What is Strabismus?
Strabismus is a visual problem in which the eyes are not aligned properly and point in different directions. One eye may look straight ahead, while the other eye turns inward, outward, upward, or downward. The eye turn may be consistent, or it may come and go. Which eye is straight and which is misaligned may switch or alternate.
What causes Strabismus?
To line up and focus both eyes on a single target, all of the muscles in each eye must be balanced and working together. In order for the eyes to move together, the muscles in both eyes must be coordinated. The brain controls these muscles.
With normal vision, both eyes aim at the same spot. The brain then combines the two pictures into a single, three-dimensional image. This three-dimensional image gives us depth perception.
When one eye is out of alignment, two different pictures are sent to the brain. Adults who develop strabismus often have double vision because their brains have already learned to receive images from both eyes and cannot ignore the image from the turned eye.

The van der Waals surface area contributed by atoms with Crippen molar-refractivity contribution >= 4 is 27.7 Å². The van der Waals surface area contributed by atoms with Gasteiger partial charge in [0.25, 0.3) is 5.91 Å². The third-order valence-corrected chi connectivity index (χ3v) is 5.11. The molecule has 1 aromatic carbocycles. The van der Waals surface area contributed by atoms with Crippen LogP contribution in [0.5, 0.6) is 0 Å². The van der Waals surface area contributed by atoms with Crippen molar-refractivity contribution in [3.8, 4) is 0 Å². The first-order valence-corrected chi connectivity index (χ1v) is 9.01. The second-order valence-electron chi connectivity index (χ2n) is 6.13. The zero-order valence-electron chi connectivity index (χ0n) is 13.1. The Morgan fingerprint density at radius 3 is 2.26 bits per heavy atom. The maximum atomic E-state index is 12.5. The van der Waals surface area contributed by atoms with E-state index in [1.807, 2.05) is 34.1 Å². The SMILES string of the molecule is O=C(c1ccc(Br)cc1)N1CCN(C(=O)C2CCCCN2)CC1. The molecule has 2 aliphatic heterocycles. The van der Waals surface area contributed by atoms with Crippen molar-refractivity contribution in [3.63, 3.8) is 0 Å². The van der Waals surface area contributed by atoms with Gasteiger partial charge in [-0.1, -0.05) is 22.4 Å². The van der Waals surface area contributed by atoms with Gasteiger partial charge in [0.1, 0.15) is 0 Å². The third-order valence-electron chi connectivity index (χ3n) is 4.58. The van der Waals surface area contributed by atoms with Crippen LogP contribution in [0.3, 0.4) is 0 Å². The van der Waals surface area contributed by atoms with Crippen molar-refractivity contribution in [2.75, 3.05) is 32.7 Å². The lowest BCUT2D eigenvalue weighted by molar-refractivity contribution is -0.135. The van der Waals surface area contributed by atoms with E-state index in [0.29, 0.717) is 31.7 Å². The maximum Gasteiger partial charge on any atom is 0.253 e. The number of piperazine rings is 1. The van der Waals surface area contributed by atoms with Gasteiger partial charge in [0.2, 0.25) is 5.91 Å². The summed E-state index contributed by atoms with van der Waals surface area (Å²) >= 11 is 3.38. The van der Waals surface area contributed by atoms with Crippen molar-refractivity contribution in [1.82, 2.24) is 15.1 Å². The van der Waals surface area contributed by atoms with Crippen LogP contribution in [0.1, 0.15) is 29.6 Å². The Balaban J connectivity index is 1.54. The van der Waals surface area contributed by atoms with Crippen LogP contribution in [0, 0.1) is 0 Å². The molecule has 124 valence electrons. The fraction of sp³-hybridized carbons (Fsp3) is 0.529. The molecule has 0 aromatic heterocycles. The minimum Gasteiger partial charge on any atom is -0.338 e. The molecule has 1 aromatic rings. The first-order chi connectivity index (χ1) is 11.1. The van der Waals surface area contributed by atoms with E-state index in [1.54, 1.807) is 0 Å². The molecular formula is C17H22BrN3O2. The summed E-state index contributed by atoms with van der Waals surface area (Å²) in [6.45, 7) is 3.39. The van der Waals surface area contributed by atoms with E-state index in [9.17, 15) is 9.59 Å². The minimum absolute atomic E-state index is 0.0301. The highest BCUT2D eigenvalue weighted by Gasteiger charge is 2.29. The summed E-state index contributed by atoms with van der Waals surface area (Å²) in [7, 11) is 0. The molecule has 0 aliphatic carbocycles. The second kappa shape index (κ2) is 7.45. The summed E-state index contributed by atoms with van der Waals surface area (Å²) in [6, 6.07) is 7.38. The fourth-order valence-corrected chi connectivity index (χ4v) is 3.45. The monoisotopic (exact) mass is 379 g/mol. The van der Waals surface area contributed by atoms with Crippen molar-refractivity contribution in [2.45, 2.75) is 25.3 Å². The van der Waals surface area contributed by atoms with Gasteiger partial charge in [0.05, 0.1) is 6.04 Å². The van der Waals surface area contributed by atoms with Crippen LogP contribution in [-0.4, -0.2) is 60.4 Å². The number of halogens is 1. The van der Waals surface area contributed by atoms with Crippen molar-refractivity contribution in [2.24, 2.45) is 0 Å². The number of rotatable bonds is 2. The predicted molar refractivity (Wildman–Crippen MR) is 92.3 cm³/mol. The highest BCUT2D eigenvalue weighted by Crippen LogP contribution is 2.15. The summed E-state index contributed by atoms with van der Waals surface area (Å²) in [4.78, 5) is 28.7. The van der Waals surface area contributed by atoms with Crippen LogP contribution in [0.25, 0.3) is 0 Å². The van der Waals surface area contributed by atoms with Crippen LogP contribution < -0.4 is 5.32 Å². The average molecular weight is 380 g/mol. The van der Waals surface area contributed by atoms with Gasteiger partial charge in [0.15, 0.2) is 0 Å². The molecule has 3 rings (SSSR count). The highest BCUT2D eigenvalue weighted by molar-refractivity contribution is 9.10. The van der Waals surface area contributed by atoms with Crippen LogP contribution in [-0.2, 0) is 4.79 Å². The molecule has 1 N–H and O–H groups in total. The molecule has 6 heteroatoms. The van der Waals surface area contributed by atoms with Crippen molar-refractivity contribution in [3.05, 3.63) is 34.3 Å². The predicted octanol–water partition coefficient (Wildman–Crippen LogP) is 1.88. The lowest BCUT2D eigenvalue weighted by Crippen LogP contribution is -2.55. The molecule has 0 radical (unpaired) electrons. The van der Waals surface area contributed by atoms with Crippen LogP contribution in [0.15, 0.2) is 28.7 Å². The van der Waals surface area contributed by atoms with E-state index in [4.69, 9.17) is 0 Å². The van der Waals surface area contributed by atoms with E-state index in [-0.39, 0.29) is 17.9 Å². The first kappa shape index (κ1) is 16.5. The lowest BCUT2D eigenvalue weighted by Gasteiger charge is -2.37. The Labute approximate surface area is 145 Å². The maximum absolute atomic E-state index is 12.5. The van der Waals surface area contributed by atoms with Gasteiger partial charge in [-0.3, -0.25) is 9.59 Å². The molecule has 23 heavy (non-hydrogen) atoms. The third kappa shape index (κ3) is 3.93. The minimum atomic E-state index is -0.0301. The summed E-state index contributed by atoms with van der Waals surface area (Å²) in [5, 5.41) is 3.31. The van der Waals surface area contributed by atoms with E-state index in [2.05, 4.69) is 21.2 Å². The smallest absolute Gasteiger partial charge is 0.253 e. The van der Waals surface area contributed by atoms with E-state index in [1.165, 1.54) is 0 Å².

How is Strabismus Treated?
Treatment usually involves surgery to correct the unbalanced eye muscles. The eyeball is never removed from the socket during any kind of surgery. The ophthalmologist makes a small incision in the tissue covering the eye to reach the eye muscles.The eye muscles are detached from the wall of the eye and repositioned during the surgery, depending on which direction the eye is turning. It may be necessary to perform surgery on one or both eyes and more than one surgery may be needed.